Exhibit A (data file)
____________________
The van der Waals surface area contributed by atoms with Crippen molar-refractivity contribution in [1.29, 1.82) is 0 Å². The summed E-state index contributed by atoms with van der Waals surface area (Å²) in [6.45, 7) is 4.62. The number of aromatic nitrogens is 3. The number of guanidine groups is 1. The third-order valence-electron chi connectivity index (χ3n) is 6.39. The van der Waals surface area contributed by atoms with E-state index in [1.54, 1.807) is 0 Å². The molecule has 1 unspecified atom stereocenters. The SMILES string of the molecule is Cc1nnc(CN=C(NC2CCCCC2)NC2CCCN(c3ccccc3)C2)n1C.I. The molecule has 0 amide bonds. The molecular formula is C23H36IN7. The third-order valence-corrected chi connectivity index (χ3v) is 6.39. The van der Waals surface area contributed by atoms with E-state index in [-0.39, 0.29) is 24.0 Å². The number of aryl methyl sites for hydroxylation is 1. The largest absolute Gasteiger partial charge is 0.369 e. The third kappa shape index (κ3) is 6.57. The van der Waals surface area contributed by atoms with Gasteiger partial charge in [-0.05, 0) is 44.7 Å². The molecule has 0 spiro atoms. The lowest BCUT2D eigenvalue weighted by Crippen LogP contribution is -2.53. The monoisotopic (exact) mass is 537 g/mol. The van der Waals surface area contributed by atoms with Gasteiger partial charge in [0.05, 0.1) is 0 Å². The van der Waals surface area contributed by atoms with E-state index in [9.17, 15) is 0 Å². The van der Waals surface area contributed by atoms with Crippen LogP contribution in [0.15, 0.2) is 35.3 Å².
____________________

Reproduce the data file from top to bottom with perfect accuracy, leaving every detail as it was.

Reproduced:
The van der Waals surface area contributed by atoms with Crippen molar-refractivity contribution in [1.29, 1.82) is 0 Å². The summed E-state index contributed by atoms with van der Waals surface area (Å²) in [6.45, 7) is 4.62. The number of aromatic nitrogens is 3. The number of guanidine groups is 1. The third-order valence-electron chi connectivity index (χ3n) is 6.39. The van der Waals surface area contributed by atoms with E-state index in [1.54, 1.807) is 0 Å². The molecule has 1 unspecified atom stereocenters. The SMILES string of the molecule is Cc1nnc(CN=C(NC2CCCCC2)NC2CCCN(c3ccccc3)C2)n1C.I. The molecule has 0 amide bonds. The molecular formula is C23H36IN7. The third-order valence-corrected chi connectivity index (χ3v) is 6.39. The van der Waals surface area contributed by atoms with E-state index in [-0.39, 0.29) is 24.0 Å². The number of aryl methyl sites for hydroxylation is 1. The largest absolute Gasteiger partial charge is 0.369 e. The third kappa shape index (κ3) is 6.57. The van der Waals surface area contributed by atoms with Gasteiger partial charge in [-0.05, 0) is 44.7 Å². The molecule has 0 spiro atoms. The lowest BCUT2D eigenvalue weighted by Crippen LogP contribution is -2.53. The monoisotopic (exact) mass is 537 g/mol. The van der Waals surface area contributed by atoms with Gasteiger partial charge in [0.05, 0.1) is 0 Å². The van der Waals surface area contributed by atoms with E-state index in [9.17, 15) is 0 Å². The van der Waals surface area contributed by atoms with Crippen LogP contribution in [0.15, 0.2) is 35.3 Å².